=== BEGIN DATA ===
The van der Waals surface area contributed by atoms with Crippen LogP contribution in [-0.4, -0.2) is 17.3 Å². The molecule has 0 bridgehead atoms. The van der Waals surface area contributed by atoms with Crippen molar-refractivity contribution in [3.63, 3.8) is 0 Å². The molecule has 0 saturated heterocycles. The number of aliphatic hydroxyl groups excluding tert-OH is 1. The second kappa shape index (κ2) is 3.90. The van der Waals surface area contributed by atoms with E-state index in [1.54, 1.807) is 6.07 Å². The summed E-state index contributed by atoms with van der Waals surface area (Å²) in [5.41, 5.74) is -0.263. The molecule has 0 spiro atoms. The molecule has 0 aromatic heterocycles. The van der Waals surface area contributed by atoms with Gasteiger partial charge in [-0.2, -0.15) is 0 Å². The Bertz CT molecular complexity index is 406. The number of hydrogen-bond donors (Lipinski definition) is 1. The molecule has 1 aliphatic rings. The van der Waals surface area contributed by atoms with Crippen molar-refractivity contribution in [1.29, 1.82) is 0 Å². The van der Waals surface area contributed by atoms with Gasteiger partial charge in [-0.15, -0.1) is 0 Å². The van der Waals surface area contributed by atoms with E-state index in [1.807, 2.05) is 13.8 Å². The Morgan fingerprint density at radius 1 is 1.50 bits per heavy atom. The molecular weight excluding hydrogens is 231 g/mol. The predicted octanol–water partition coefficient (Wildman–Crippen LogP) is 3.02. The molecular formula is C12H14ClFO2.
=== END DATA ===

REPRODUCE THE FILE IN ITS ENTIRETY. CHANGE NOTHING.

The van der Waals surface area contributed by atoms with Crippen LogP contribution in [-0.4, -0.2) is 17.3 Å². The molecule has 0 bridgehead atoms. The van der Waals surface area contributed by atoms with Crippen molar-refractivity contribution in [3.63, 3.8) is 0 Å². The molecule has 0 saturated heterocycles. The number of aliphatic hydroxyl groups excluding tert-OH is 1. The second kappa shape index (κ2) is 3.90. The van der Waals surface area contributed by atoms with E-state index in [1.54, 1.807) is 6.07 Å². The summed E-state index contributed by atoms with van der Waals surface area (Å²) in [5.41, 5.74) is -0.263. The molecule has 0 spiro atoms. The molecule has 0 aromatic heterocycles. The van der Waals surface area contributed by atoms with Gasteiger partial charge in [-0.2, -0.15) is 0 Å². The Bertz CT molecular complexity index is 406. The number of hydrogen-bond donors (Lipinski definition) is 1. The molecule has 1 aliphatic rings. The van der Waals surface area contributed by atoms with Crippen molar-refractivity contribution in [1.29, 1.82) is 0 Å². The van der Waals surface area contributed by atoms with Gasteiger partial charge in [-0.15, -0.1) is 0 Å². The van der Waals surface area contributed by atoms with E-state index in [1.807, 2.05) is 13.8 Å². The Morgan fingerprint density at radius 1 is 1.50 bits per heavy atom. The molecular weight excluding hydrogens is 231 g/mol. The predicted octanol–water partition coefficient (Wildman–Crippen LogP) is 3.02. The molecular formula is C12H14ClFO2.